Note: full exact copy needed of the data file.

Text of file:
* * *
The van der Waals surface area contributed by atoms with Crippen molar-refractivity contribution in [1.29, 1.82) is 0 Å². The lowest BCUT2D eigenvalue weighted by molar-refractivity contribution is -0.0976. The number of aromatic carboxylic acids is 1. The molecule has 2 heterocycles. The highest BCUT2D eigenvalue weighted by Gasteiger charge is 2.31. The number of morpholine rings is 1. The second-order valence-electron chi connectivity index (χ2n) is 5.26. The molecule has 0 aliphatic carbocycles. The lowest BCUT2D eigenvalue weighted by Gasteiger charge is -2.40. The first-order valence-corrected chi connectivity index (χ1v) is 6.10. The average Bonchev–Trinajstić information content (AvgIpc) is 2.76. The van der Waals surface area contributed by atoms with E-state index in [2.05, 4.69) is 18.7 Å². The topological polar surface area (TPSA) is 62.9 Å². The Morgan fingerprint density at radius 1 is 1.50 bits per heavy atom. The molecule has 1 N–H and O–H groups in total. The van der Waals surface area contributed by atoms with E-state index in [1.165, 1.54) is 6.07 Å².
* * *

The van der Waals surface area contributed by atoms with Crippen molar-refractivity contribution in [1.29, 1.82) is 0 Å². The lowest BCUT2D eigenvalue weighted by molar-refractivity contribution is -0.0976. The number of aromatic carboxylic acids is 1. The molecule has 2 heterocycles. The highest BCUT2D eigenvalue weighted by Gasteiger charge is 2.31. The number of morpholine rings is 1. The second-order valence-electron chi connectivity index (χ2n) is 5.26. The molecule has 0 aliphatic carbocycles. The lowest BCUT2D eigenvalue weighted by Gasteiger charge is -2.40. The first-order valence-corrected chi connectivity index (χ1v) is 6.10. The average Bonchev–Trinajstić information content (AvgIpc) is 2.76. The van der Waals surface area contributed by atoms with E-state index in [2.05, 4.69) is 18.7 Å². The topological polar surface area (TPSA) is 62.9 Å². The Morgan fingerprint density at radius 1 is 1.50 bits per heavy atom. The molecule has 1 N–H and O–H groups in total. The van der Waals surface area contributed by atoms with E-state index in [1.165, 1.54) is 6.07 Å².